This article is a repost of An Illustrated Guide to Useful Command Line Tools - WezM.net by Wesley Moore as there were issues in sharing this.
Inspired by a similar post by Ben Boyter this a list of useful command line tools that I use. It’s not a list of every tool I use. These are tools that are new or typically not part of a standard POSIX command line environment.
This post is a living document and will be updated over time. It should be obvious that I have a strong preference for fast tools without a large runtime dependency like Python or node.js. Most of these tools are portable to *BSD, Linux, macOS. Many also work on Windows. For OSes that ship up to date software many are available via the system package repository.
About my CLI environment: I use the zsh shell, Pragmata Pro font, and base16 default dark color scheme. My prompt is generated by promptline.
- Universal Ctags
Alacritty is fast terminal emulator. Whilst not strictly a command line tool, it does host everything I do in the command line. It is the terminal emulator in use in all the screenshots on this page.
alt is a tool for finding the alternate to a file. E.g. the header for an implementation or the test for an implementation. I use it paired with Neovim to easily toggle between tests and implementation.
$ alt app/models/page.rb spec/models/page_spec.rb
bat is an alternative to the common (mis)use of
cat to print a file to the terminal. It supports syntax highlighting and git integration.
chars shows information about Unicode characters matching a search term.
dot is a dotfiles manager. It maintains a set of symlinks according to a mappings file. I use it to manage my dotfiles.
dust is an alternative
du -sh. It calculates the size of a directory tree, printing a summary of the largest items.
exa is a replacement for
ls with sensible defaults and added features like a tree view, git integration, and optional icons. I have
ls aliased to
exa in my shell.
eva is a command line calculator similar to
bc, with syntax highlighting and persistent history.
fd is an alternative to
find and has a more user friendly command line interface and respects ignore files, like
.gitignore. The combination of its speed and ignore file support make it excellent for searching for files in git repositories.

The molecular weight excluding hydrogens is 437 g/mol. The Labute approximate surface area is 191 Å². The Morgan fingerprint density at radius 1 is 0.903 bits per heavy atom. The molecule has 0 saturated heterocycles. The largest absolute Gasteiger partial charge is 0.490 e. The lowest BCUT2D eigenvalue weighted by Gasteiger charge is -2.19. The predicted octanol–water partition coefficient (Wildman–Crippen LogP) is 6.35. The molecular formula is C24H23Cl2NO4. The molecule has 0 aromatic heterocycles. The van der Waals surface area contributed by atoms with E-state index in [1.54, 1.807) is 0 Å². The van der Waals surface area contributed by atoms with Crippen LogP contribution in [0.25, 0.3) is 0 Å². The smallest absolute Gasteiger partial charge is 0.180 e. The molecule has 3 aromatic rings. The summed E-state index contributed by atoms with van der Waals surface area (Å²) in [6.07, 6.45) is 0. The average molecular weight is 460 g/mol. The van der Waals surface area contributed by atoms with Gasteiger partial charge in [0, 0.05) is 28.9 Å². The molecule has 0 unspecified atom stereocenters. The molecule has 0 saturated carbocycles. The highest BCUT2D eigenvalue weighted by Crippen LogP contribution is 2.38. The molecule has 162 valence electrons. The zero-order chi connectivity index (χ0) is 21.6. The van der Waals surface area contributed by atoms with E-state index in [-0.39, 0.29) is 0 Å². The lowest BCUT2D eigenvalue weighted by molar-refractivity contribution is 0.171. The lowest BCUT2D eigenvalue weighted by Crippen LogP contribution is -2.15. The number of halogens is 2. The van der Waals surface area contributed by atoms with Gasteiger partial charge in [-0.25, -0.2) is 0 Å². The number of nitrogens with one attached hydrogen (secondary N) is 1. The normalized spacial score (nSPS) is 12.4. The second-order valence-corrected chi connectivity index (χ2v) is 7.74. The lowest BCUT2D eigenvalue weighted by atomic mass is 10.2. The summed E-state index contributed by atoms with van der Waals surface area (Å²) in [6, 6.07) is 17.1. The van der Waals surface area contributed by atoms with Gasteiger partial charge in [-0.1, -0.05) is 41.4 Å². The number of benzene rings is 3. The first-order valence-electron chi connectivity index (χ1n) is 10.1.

hexyl is a hex viewer that uses Unicode characters and colour to make the output more readable.
jq is kind of like
awk for JSON. It lets you transform and extract information from JSON documents.
mdcat renders Markdown files in the terminal. In supported terminals (not Alacritty) links are clickable (without the url being visible like in a web browser) and images are rendered.
pass is a password manager that uses GPG to store the passwords. I use it with the passff Firefox extension and Pass for iOS on my phone.
podman is an alternative to Docker that does not require a daemon. Containers are run as the user running Podman so files written into the host don’t end up owned by root. The CLI is largely compatible with the
restic is a backup tool that performs client side encryption, de-duplication and supports a variety of local and remote storage backends.
rg) recursively searches file trees for content in files matching a regular expression. It’s extremely fast, and respects ignore files and binary files by default.
shotgun is a tool for taking screenshots on X.org based environments. All the screenshots in this post were taken with it. It pairs well with
$ shotgun $(slop -c 0,0,0,0.75 -l -f "-i %i -g %g") eva.png
skim is a fuzzy finder. It can be used to fuzzy match input fed to it. I use it with Neovim and zsh for fuzzy matching file names.
slop (Select Operation) presents a UI to select a region of the screen or a window and prints the region to stdout. Works well with
$ slop -c 0,0,0,0.75 -l -f "-i %i -g %g" -i 8389044 -g 1464x1008+291+818
Syncthing is a decentralised file synchronisation tool. Like Dropbox but self hosted and without the need for a central third-party file store.
tig is a ncurses TUI for git. It’s great for reviewing and staging changes, viewing history and diffs.
titlecase is a little tool I wrote to format text using a title case format described by John Gruber. It correctly handles puctuation, and words like iPhone. I use it to obtain consistent titles on all my blog posts.
$ echo 'an illustrated guide to useful command line tools' | titlecase An Illustrated Guide to Useful Command Line Tools
I typically use it from within Neovim where selected text is piped through it in-place. This is done by creating a visual selection and then typing:
Universal Ctags is a fork of exuberant ctags that is actively maintained.
ctags is used to generate a
tags file that
vim and other tools can use to navigate to the definition of symbols in files.
$ ctags --recurse src
watchexec is a file a directory watcher that can run commands in response to file system changes. Handy for auto running tests or restarting a development web server when source files change.
# run command on file change $ watchexec -w content cobalt build # kill and restart server on file change $ watchexec -w src -s SIGINT -r 'cargo run'
z tracks your most used directories and allows you to jump to them with a partial name.
zola is a full-featured very fast static site compiler.